Read CHAPTER XVII of Iole , free online book, by Robert W. Chambers, on

Mounting the deadened stairway noiselessly to her sister’s room, groping for the door in the dark of the landing, she called: “Iole!” And again: “Iole! Come to me! It is I!”

The door swung noiselessly; a dim form stole forward, wide-eyed and white in the electric light.

Then down at her sister’s feet dropped Aphrodite, and laid a burning face against her silken knees. And, “Oh, Iole, Iole,” she whispered, “Iole, Iole, Iole! There is danger, as you say there is, and I understand it ... now.... But I love him so I I have been so happy so happy! Tell me what I have done ... and how wrong it is! Oh, Iole, Iole! What have I done!”

“Done, child! What in the name of all the gods have you done?”

“Loved him in the names of all the gods! Oh, Iole! Iole! Iole!”

“ The thrush singing in darkness; the voice of spring calling, calling me to his arms! Oh, Iole, Iole! these, and my soul and his, alone under the pagan moon! alone, save for the old gods whispering in the dusk ”

“ And listening, I heard the feathery tattoo of wings close by the wings of Eros all aquiver like a soft moth trembling ere it flies! Peril divine! I understood it then. And, stirring in darkness, sweet as the melody of unseen streams, I heard the old gods laughing.... Then I knew.”

“Is that all, little sister?”

“Almost all.”

“What more?”

And when, at length, the trembling tale was told, Iole caught her in her white arms, looked at her steadily, then kissed her again and again.

“If he is all you say this miracle I I think I can make them understand,” she whispered. “Where is he?”

“D-down-stairs at b-bay! Hark! You can hear George swearing! Oh, Iole, don’t let him!”

In the silence from the drawing-room below came the solid sobs of the poet:

“P-pup! P-p-penniless pup!”

“He must not say that!” cried Aphrodite fiercely. “Can’t you make father and George understand that he has nearly six hundred dollars in the bank?”

“I will try,” said Iole tenderly. “Come!”

And with one arm around Aphrodite she descended the great stairway, where, on the lower landing, immensely interested, sat Chlorippe, Philodice and Dione, observant, fairly aquiver with intelligence.

“Oh, that young man is catching it!” remarked Dione, looking up as Iole passed, her arm close around her sister’s waist. “George has said ‘dammit’ seven times and father is rocking not in a rocking-chair just rocking and expressing his inmost thoughts. And Mr. Briggs pretends to scowl and mutters: ’Hook him over the ropes, George. ’E ain’t got no friends!’ Take a peep, Iole. You can just see them if you lean over and hang on to the banisters ”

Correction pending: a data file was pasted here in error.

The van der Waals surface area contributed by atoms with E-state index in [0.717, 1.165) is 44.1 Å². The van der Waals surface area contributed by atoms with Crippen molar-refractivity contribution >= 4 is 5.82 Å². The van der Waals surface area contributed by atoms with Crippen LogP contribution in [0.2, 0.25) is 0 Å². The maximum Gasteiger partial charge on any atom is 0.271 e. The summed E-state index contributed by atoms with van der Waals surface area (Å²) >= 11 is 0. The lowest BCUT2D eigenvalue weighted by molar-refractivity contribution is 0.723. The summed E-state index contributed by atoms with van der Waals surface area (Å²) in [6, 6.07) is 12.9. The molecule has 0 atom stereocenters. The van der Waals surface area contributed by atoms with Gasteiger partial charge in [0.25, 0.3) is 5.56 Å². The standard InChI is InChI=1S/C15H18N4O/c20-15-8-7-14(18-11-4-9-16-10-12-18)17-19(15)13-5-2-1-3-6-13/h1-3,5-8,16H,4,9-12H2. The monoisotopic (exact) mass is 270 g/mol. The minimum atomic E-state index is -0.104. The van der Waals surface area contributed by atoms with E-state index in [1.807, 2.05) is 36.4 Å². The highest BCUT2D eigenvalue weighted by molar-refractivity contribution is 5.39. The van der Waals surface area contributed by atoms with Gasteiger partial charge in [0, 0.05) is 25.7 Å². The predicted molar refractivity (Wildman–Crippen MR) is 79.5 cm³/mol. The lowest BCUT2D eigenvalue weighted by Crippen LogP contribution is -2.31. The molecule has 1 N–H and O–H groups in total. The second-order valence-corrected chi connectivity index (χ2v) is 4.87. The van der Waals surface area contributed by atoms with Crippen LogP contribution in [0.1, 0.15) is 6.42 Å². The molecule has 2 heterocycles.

But Iole brushed by her younger sisters, Aphrodite close beside her, and, entering the great receiving-hall, stood still, her clear eyes focused upon her husband’s back.


Mr. Wayne stiffened and wheeled; Mr. Briggs sidled hastily toward the doorway, crabwise; the poet choked back the word, “Phup!” and gazed at his tall daughter with apprehension and protruding lips.

“Iole,” began Wayne, “this is no place for you! Aphrodite! let that fellow alone, I say!”

Iole turned, following with calm eyes the progress of her sister toward a tall young man who stood by the window, a red flush staining his strained face.

The tense muscles in jaw and cheek relaxed as Aphrodite laid one hand on his arm; the poet, whose pursed lips were overloaded, expelled a passionate “Phupp!” and the young man’s eyes narrowed again at the shot.

Then silence lengthened to a waiting menace, and even the three sisters on the stairs succumbed to the oppressive stillness. And all the while Iole stood like a white Greek goddess under the glory of her hair, looking full into the eyes of the tall stranger.

A minute passed; a glimmer dawned to a smile and trembled in the azure of Iole’s eyes; she slowly lifted her arms, white hands outstretched, looking steadily at the stranger.

He came, tense, erect; Iole’s cool hands dropped in his. And, turning to the others with a light on her face that almost blinded him, she said, laughing: “Do you not understand? Aphrodite brings us the rarest gift in the world in this tall young brother! Look! Touch him! We have never seen his like before for all the wisdom of wise years. For he is one of few and men are many, and artists legion this honorable miracle, this sane and wholesome wonder! this trinity, Lover, Artist, and Man!”

And, turning again, she looked him wistfully, wonderingly, in the eyes.